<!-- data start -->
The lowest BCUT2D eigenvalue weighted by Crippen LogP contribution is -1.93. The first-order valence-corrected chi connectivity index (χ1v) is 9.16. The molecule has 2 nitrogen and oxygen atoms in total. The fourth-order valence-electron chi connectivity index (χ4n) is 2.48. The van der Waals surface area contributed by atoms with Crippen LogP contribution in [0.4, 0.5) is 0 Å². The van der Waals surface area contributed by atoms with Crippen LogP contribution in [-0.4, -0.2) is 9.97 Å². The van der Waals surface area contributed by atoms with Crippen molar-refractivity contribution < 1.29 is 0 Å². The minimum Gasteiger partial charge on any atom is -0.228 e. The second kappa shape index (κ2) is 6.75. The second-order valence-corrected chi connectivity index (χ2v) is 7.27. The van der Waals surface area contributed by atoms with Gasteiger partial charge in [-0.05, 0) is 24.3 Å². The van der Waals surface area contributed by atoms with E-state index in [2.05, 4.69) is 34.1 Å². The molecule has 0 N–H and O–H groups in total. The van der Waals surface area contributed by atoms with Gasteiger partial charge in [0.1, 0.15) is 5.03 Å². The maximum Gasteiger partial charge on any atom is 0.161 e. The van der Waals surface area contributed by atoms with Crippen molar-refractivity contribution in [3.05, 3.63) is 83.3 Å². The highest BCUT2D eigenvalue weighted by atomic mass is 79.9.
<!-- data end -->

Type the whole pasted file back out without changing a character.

The lowest BCUT2D eigenvalue weighted by Crippen LogP contribution is -1.93. The first-order valence-corrected chi connectivity index (χ1v) is 9.16. The molecule has 2 nitrogen and oxygen atoms in total. The fourth-order valence-electron chi connectivity index (χ4n) is 2.48. The van der Waals surface area contributed by atoms with Crippen LogP contribution in [0.4, 0.5) is 0 Å². The van der Waals surface area contributed by atoms with Crippen LogP contribution in [-0.4, -0.2) is 9.97 Å². The van der Waals surface area contributed by atoms with Crippen molar-refractivity contribution < 1.29 is 0 Å². The minimum Gasteiger partial charge on any atom is -0.228 e. The second kappa shape index (κ2) is 6.75. The second-order valence-corrected chi connectivity index (χ2v) is 7.27. The van der Waals surface area contributed by atoms with Gasteiger partial charge in [-0.05, 0) is 24.3 Å². The van der Waals surface area contributed by atoms with E-state index in [2.05, 4.69) is 34.1 Å². The molecule has 0 N–H and O–H groups in total. The van der Waals surface area contributed by atoms with Gasteiger partial charge in [0.1, 0.15) is 5.03 Å². The maximum Gasteiger partial charge on any atom is 0.161 e. The van der Waals surface area contributed by atoms with Crippen molar-refractivity contribution in [3.05, 3.63) is 83.3 Å². The highest BCUT2D eigenvalue weighted by atomic mass is 79.9.